Jurgen Ots (b.1978, Dendermonde, living and working in Brussels) gives new life to used objects by turning them over, seeking them out and experimenting with them in assemblages, collages and animations. Crossing a fragile boundary between sculpture, installation and performance, Ots creates a singular visual language developed through repetitive gestures and extended ways of manipulation while exploring the possibilities of the image.

The reduced paintings and sculptures by Ute Müller take us to a timeless space where associations freely roam. Balancing on the edge of abstraction and figuration, form and anti-form, representation and presentation her works inhabit a curious space. Because of the share size of the works, the viewer not only mentally but also physically finds him- or herself immersed in the paintings or the architectural space created by the sculptures.

The colour palette is reduced by existing mainly out of blues and greys refers to dreamscapes. The shapes are reduced forms of daily objects that are then placed on top of the others to create their own language or story.  The works can be read as a modern ‘palimpsest’ or a visual kind of hard disk. The historically loaded technique of egg tempera brings about a translucent quality. The light breaks through layers of colours and lines.

Ute Müller is reducing the paintings to their bare essentials. She illustrates with one of her favourite quotes by the late Sol LeWitt: “Obviously a drawing of a person is not a real person but a drawing of a line is a real line”.

Ute Müller (b. 1978 in Graz, lives in Vienna) studied at the University of Applied Arts Vienna and at the Royal College of Art in London. She is a founding member of Black Pages: http://www.blackpages.at.

Exhibitions: Établissement d‘en face, Brussels; Kunsthalle Wien, Vienna; Galerie Max Hetzler, Berlin; Museum für angewandte Kunst Wien, Vienna; Tiroler Künstlerschaft – Kunstpavillon Innsbruck, Galerie Kunstbuero Wien (solo), Nomas Foundation Rom, Austrian Cultural Forum New York, Galerie Kamm Berlin, Künstlerhaus – Halle für Kunst & Medien Graz, Galleria Collicaligreggi Catania (solo), 21er Haus Wien, Pigna Project Space Rom, Kumho Museum Seoul, Galerie Dana Charkasi Wien (solo), Künstlerhaus Wien, Künstlerhaus Klagenfurt (solo), NJP Art Center Seoul.


BEIGE BRUSSELS is delighted to present its inaugural exhibition I Love Today, I Can’t Wait for Tomorrow. The exhibition showcases works by 4 artists: Laurie Charles, Chris Goennawein, Meggy Rustamova and Kato Six.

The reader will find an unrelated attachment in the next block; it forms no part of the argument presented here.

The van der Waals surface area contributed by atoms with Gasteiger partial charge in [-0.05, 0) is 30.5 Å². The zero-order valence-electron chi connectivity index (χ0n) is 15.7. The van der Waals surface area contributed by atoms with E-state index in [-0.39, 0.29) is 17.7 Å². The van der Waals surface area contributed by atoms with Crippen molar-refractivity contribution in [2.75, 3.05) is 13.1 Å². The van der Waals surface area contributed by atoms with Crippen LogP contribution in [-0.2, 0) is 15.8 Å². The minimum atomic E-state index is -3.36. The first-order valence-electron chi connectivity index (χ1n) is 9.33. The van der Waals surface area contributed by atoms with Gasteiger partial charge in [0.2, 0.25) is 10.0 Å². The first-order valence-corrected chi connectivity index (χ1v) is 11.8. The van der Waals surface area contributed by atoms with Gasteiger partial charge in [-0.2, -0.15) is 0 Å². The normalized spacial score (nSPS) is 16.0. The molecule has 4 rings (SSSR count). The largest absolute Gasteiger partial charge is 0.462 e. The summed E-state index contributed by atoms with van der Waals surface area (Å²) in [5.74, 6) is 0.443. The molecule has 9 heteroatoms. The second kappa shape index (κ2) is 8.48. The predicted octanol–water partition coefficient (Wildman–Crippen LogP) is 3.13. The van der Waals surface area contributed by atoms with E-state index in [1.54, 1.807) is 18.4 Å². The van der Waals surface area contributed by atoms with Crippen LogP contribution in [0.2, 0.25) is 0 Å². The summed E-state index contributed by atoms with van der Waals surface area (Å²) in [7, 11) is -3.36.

Laurie Charles’ (1987, Brussels) work draws on folklores, alternative medicine and histories with narrative and speculative fiction. Charles’ textile work Pharmakon, 2019, interprets a herstory of medicine. The symbols draw on mythological and historical stories of female health and healing: The moon represents the lunar cycle, which is closely linked to the menstrual cycle; the bowl with the snake refers to the pharmacy sign; the image of the hand with red-painted nails is linked to the healing power of the laying on of hands; ginger, spoons, scales, and herbs are all known as medical aiding instruments. They illustrate Charles’ interest for witchcraft, wellness, (female) health and illness.

The interdisciplinary oeuvre of Meggy Rustamova (1985, Tbilisi) consists of photographic works, videos, installations and performances. During her extensive travels Rustamova is often inspired by nature and the landscape in relation to the human presence, as one can tell from the photographic works Headlights and Rock Formation. Her work also offers a poetic look at the relationship between individual and collective memory, between language as communication and visual vocabulary. She searches for ways to translate contemporary social tendencies and issues into her own work, often by means of microhistories. Her latest film Babel shows the artist’s mother recalling Assyrian words. As she remembers some words, she is unable to cite everything. It talks about language and migration but also of memory or dementia, as she often explores the thin line between fact and fiction.

In her artistic research Kato Six (1986, Bruges) uses familiar material culture to reconfigure the ways we make ourselves at home in the world. She creates a poetic dialogue between a domestic space and a more formal environment. The sculpture Outer Hebrides, 2020, is based on a photograph the artist took while visiting one of Scotland’s outer islands. In resemblance to architectural practice she extracts the experience of landscape from its original form. In the Outer Hebrides / Dust, 2020, which relates to the sculpture, Six explores how far one can push a material until it goes beyond its conventional limits. Colored mdf plates are sanded and through static electricity fixed on the wall. The fragility of the work gives it a poetic status and raises questions about temporality, disintegration and decay.